*hugs hugs hugs* I think tough love super nanny style is required.
Can bub go to someone's house for a few nights or possibly bub & hubby? And then you & 4yo stay home. Let her yell but DON'T go in there.
If she's smiling at you & saying hi, it's not a night terror. She will probably EVENTUALLY get tired from yelling and fall asleep OR come looking for you, at which point pick her up & carry her back to bed.
Don't know how practical this is & will probably be 3 nights from hell but it might break the habit.
Or schdule an appointment with a Paed/psyc
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07-08-2013 13:56 #11-
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07-08-2013 14:01 #12
I would go into her but not engage at all in any dialogue. Say good night, tuck her in, give her a kiss & leave.
Don't show any emotion, especially anger.
Do it over and over again exactly the same until she quiets down & goes to sleep.
You may need to do it dozens of times & it may be several hellish nights so put aside a few days with little demands on your time & frozen meals because you will be tired! I do think if you remain consistent & impassive it will work. She will learn that her behaviour doesn't have an effect & tire of it.
I also wouldn't carry it into the next day - treat each day like a new day & don't give any negative attention to her behaviour the previous night.
07-08-2013 14:10 #13
Far out you have tried everything. I do think super granny is right and let her screaming it out in her room. As you said she's waking the whole house up anyway so if she knows she'll get no attention from it anymore then hopefully she'll give up after a few nights.
I know it'll be hard for all of you but a few bad nights compared to this going on for years may be worth it!!!
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07-08-2013 14:17 #14
But the first time, say "goodnight, time for sleep now", tuck her in, give her a kiss and leave.
Next time, say, "time to sleep now", tuck her in and leave.
Next time say nothing, place her back in bed and leave.
No emotion, just do it, and start each day fresh and new. Don't mention night waking at all.
Oh, one more thing, each night, when I put my dd to bed, I tell her, "go to sleep now, sleep all night long, and don't wake up until its morning time and the sun starts coming in through the windows." I think telling her what I expect of her in this nice gentle way helps.
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Mummy Potato (07-08-2013)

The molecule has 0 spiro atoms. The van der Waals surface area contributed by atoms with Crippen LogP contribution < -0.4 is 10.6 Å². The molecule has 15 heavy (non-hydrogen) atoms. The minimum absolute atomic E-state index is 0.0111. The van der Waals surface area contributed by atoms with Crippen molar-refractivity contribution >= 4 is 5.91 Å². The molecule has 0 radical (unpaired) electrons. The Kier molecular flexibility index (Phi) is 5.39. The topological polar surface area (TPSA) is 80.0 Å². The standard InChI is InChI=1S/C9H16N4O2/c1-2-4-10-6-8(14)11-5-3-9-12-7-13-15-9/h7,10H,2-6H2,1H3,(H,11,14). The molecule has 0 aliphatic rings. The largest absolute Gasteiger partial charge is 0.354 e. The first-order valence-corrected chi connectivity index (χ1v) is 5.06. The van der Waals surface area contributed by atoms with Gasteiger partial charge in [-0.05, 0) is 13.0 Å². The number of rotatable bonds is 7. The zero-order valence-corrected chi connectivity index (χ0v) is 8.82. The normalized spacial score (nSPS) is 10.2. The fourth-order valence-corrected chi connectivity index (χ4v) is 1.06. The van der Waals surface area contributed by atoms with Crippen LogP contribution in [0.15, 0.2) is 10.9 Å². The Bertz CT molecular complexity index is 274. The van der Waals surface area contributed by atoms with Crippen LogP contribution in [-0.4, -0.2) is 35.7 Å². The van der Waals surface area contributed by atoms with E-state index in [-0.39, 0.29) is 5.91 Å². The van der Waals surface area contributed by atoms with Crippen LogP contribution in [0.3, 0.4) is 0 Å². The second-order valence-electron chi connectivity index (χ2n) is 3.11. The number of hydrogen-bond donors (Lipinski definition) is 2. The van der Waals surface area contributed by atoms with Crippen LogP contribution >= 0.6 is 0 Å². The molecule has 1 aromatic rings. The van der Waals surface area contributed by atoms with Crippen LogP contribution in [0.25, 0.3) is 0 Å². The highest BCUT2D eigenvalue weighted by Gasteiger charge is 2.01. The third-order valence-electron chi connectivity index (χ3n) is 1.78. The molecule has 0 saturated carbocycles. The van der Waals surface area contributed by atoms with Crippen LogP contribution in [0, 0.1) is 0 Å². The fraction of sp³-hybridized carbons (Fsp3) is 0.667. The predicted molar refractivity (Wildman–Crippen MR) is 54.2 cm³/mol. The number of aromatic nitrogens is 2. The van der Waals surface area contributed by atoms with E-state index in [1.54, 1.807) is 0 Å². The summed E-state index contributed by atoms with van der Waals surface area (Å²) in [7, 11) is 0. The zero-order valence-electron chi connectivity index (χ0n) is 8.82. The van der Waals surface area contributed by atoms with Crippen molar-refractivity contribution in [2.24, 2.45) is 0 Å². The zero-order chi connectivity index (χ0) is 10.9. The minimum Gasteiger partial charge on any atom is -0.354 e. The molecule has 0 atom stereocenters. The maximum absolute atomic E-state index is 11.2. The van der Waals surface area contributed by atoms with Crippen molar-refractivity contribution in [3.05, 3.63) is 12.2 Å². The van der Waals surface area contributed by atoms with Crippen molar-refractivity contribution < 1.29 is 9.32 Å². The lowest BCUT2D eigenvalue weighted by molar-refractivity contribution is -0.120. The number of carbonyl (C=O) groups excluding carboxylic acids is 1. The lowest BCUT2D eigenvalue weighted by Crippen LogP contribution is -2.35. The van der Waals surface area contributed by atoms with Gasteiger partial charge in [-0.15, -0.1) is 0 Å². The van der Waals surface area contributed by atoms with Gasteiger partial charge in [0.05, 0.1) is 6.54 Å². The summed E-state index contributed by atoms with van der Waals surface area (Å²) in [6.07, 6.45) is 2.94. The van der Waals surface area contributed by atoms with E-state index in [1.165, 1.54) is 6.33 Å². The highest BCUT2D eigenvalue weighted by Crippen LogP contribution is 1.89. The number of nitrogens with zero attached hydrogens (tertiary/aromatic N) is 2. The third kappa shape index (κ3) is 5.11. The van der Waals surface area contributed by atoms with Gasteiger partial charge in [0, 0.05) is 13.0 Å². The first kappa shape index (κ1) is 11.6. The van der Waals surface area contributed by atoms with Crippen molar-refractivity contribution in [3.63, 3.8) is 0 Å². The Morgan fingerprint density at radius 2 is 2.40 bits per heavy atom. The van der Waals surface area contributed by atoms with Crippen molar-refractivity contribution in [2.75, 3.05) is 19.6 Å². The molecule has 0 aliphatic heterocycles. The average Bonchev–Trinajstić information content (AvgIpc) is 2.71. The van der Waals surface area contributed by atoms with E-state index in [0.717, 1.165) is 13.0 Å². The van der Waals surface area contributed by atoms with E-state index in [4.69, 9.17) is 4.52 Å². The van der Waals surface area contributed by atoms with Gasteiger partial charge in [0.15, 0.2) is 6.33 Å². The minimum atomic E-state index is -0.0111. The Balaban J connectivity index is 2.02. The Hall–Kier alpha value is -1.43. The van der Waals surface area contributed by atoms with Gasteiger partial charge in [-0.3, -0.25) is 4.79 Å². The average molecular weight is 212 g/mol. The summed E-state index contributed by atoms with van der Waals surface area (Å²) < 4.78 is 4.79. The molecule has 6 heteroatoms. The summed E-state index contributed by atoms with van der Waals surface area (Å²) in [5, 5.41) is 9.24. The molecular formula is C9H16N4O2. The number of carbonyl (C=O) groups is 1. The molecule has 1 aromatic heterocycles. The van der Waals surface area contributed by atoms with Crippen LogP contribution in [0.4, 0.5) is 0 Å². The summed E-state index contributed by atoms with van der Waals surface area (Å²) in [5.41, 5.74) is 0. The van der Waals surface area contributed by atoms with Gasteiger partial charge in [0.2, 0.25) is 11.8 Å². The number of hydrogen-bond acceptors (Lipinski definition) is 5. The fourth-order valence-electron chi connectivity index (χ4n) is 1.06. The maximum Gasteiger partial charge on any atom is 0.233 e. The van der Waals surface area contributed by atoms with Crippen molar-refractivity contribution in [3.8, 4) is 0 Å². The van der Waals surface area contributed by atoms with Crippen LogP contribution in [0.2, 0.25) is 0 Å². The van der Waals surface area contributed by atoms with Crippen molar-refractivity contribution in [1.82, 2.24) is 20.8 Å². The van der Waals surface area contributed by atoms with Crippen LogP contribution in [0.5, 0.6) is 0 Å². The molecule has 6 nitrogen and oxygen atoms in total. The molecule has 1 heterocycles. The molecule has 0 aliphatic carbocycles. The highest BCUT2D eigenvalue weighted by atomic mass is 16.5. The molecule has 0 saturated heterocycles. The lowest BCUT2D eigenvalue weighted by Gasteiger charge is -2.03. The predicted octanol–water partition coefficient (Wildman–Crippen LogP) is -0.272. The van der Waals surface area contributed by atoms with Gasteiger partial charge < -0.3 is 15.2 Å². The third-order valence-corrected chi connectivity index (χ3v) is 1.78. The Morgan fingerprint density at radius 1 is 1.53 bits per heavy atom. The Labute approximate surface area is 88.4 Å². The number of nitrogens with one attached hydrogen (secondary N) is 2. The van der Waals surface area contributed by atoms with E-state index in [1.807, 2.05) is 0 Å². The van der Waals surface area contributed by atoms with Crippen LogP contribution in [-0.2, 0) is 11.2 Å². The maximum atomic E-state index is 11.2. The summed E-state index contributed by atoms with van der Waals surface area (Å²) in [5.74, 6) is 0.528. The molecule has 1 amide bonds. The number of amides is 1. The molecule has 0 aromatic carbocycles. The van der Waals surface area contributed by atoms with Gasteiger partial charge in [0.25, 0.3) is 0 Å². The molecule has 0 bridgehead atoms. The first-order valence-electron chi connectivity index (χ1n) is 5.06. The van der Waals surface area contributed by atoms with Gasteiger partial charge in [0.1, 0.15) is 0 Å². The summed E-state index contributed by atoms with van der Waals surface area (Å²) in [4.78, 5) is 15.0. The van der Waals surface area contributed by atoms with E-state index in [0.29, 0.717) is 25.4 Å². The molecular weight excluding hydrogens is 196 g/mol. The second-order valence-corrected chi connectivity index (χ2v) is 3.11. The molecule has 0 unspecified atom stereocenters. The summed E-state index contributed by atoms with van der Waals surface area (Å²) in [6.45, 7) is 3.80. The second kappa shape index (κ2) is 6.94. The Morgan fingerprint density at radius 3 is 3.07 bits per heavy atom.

07-08-2013 21:17 #15Senior Member
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07-08-2013 22:13 #16
I was actually thinking that a role play might help as well - get a teddy to act up like she does at night & role play how you are going to respond, this might really help her to understand your expectations & might make the process easier for her rather than a rude shock when the 'routine' suddenly changes. They are so articulate & clever at 4 that we sometimes forget how confusing & overwhelming the world can be for them at times.
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07-08-2013 22:30 #17
I was going to suggest not responding at all, but OP you have beat me to it. Maybe try letting her know during the day time that from now on you will not be attending to her theatrics, so she knows well ahead of time not to expect you and won't just continue blindly thinking you haven't heard her.
Close both her and you other child's bedroom doors (if this does not cause them emotional distress) to minimise the sound or better yet have one parent stay at a motel (or on the other side of the house; or try a white noise soundtrack).
It may be a long night but I dare say it will only be a few until she stops. I wouldn't make much mention during the day either.. Ignore it until it hopefully goes away.
Good luck!!! If nothing else remind yourself she will eventually grow out of it
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09-08-2013 19:42 #18
How's it going OP?
09-08-2013 19:45 #19
I think you need to just ignore because she wakes the house anyway and she might get the message and give up after a few days.
or I would go in once and ask if there is something wrong, tell her you're going back to bed. Tell her You know she's safe, and that she needs to go back to sleep and that you won't be going in anymore.
Last edited by BigRedV; 09-08-2013 at 19:47.
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09-08-2013 20:05 #20
OK I am going against the grain here.
Have you taken her to pediatrician or OT. This would be my next step. Maybe there is something real going on that she is waking.
Oh the top of my head maybe a weighted blanket could help. It was magical for us.
By peanuthead in forum Discipline & behaviourReplies: 14Last Post: 16-04-2013, 12:32
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